The Series EE bond is a 30-year, fixed-rate savings bond. There is no adjustable component to act as a hedge against inflation, but the Treasury does provide a guarantee.
The fixed-rate makes the EE a good deal when interest rates are high, but that doesn’t necessarily mean it’s a bad deal when rates are low. That’s because the government guarantees that, at a minimum, the value of the bond will double in 20 years. If the value of the bond hasn’t doubled within that time, the government will make up the difference with a one-time payment. The bond will then continue earning interest for the next 10 years.
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A new interest rate for the EE bond is issued every May 1 and Nov. 1. The rate is effective for all EE bonds issued during that 6-month period. The bonds increase in value monthly and the interest is compounded every 6 months.
The EE must be held for a minimum of 12 months. There is a penalty of 3 months’ interest if the bond is cashed in less than 5 years.
Electronic EE bonds are sold online at TreasuryDirect.gov.
Electronic EE bonds are sold at face value. If you spend $50, you’ll get a $50 bond.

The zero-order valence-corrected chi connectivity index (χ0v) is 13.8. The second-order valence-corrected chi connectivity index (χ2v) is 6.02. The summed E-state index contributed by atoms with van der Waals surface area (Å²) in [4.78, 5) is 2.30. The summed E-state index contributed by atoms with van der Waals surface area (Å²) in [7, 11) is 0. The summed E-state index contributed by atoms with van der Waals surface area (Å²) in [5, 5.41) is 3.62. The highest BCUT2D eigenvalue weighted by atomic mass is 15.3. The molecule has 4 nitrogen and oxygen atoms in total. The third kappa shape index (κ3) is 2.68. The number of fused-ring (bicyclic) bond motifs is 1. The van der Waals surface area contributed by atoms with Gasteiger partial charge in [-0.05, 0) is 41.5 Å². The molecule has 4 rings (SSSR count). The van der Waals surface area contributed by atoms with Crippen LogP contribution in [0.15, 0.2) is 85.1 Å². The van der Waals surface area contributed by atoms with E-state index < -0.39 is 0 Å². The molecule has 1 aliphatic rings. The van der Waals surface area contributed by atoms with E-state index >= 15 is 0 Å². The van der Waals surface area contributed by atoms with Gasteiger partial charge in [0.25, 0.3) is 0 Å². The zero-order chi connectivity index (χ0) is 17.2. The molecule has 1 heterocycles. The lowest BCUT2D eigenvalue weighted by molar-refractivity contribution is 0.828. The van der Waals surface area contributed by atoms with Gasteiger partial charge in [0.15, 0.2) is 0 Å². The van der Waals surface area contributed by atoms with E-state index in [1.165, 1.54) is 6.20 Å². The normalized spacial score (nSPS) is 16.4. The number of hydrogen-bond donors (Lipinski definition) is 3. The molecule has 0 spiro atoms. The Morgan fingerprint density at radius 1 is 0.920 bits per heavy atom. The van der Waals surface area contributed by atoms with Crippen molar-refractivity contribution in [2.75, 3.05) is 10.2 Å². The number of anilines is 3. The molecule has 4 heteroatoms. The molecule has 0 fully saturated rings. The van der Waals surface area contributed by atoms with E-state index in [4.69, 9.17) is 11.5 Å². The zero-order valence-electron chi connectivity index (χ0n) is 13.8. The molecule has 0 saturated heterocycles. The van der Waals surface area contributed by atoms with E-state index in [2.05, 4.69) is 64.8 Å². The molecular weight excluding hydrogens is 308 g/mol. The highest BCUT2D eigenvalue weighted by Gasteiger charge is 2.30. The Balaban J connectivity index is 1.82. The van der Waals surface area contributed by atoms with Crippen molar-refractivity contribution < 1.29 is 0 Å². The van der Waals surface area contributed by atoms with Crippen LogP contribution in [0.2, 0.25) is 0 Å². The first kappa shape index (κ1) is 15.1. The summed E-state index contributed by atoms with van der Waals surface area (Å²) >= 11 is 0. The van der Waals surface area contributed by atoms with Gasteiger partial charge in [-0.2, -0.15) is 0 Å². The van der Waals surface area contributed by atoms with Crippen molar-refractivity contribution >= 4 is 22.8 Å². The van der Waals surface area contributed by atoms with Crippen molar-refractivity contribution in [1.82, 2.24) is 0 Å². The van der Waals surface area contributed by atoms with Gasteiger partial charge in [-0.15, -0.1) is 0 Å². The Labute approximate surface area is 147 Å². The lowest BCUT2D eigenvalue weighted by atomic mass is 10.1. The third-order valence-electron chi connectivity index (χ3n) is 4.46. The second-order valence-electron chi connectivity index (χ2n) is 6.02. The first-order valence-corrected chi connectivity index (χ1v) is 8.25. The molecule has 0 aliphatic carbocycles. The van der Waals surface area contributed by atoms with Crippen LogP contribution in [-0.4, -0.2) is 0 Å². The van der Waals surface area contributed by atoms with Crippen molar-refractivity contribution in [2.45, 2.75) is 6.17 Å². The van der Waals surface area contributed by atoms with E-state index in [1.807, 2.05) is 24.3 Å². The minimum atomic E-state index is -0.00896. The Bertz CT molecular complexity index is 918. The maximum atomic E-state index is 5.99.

The minimum price for an electronic EE bond is $25. You can buy a bond for any price above that, to a maximum of $10,000 in a calendar year.
As with all Treasury products, interest earned on the EE bond is subject only to federal tax; it is exempt from state and local taxes. You may not have to pay federal tax if you use the bond for qualified higher education tuition and expenses. Payment of federal income tax can be deferred until the bond is redeemed or when it stops earning interest, whichever comes first. Savings bonds are subject to estate and inheritance taxes, both federal and state.
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